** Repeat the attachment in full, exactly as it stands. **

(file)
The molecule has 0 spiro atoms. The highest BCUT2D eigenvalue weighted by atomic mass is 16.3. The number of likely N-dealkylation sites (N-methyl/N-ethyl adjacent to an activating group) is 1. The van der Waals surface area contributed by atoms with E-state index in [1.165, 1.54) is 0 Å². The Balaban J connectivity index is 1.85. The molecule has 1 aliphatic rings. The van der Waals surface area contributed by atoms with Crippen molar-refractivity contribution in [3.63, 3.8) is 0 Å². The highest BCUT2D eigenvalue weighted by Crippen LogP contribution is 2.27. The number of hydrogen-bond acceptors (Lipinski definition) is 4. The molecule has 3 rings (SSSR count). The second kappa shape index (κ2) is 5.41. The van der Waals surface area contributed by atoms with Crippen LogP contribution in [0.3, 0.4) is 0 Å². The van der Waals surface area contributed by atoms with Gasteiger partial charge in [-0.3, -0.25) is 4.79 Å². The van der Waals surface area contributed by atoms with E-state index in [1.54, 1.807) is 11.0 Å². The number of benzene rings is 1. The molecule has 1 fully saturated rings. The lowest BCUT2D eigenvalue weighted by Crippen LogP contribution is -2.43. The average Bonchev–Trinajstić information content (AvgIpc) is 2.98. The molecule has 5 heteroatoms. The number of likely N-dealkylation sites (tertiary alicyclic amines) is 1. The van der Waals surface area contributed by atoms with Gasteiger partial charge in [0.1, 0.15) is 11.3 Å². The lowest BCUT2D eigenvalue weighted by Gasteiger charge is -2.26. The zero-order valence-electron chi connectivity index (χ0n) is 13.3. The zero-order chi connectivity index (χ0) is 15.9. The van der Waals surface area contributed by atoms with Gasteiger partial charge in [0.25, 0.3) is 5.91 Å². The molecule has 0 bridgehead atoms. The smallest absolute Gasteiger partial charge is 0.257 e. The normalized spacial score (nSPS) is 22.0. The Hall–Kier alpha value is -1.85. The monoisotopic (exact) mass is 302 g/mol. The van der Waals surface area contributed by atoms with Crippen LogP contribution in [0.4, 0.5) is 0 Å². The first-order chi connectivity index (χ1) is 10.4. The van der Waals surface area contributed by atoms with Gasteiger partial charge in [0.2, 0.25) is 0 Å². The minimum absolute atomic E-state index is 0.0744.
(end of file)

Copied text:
The molecule has 0 spiro atoms. The highest BCUT2D eigenvalue weighted by atomic mass is 16.3. The number of likely N-dealkylation sites (N-methyl/N-ethyl adjacent to an activating group) is 1. The van der Waals surface area contributed by atoms with E-state index in [1.165, 1.54) is 0 Å². The Balaban J connectivity index is 1.85. The molecule has 1 aliphatic rings. The van der Waals surface area contributed by atoms with Crippen molar-refractivity contribution in [3.63, 3.8) is 0 Å². The highest BCUT2D eigenvalue weighted by Crippen LogP contribution is 2.27. The number of hydrogen-bond acceptors (Lipinski definition) is 4. The molecule has 3 rings (SSSR count). The second kappa shape index (κ2) is 5.41. The van der Waals surface area contributed by atoms with Crippen LogP contribution in [0.3, 0.4) is 0 Å². The van der Waals surface area contributed by atoms with Gasteiger partial charge in [-0.3, -0.25) is 4.79 Å². The van der Waals surface area contributed by atoms with E-state index in [1.54, 1.807) is 11.0 Å². The number of benzene rings is 1. The molecule has 1 fully saturated rings. The lowest BCUT2D eigenvalue weighted by Crippen LogP contribution is -2.43. The average Bonchev–Trinajstić information content (AvgIpc) is 2.98. The molecule has 5 heteroatoms. The number of likely N-dealkylation sites (tertiary alicyclic amines) is 1. The van der Waals surface area contributed by atoms with Gasteiger partial charge in [0.1, 0.15) is 11.3 Å². The lowest BCUT2D eigenvalue weighted by Gasteiger charge is -2.26. The zero-order valence-electron chi connectivity index (χ0n) is 13.3. The zero-order chi connectivity index (χ0) is 15.9. The van der Waals surface area contributed by atoms with Gasteiger partial charge in [0.25, 0.3) is 5.91 Å². The molecule has 0 bridgehead atoms. The smallest absolute Gasteiger partial charge is 0.257 e. The normalized spacial score (nSPS) is 22.0. The Hall–Kier alpha value is -1.85. The monoisotopic (exact) mass is 302 g/mol. The van der Waals surface area contributed by atoms with Crippen LogP contribution in [0.4, 0.5) is 0 Å². The first-order chi connectivity index (χ1) is 10.4. The van der Waals surface area contributed by atoms with Gasteiger partial charge in [0.2, 0.25) is 0 Å². The minimum absolute atomic E-state index is 0.0744.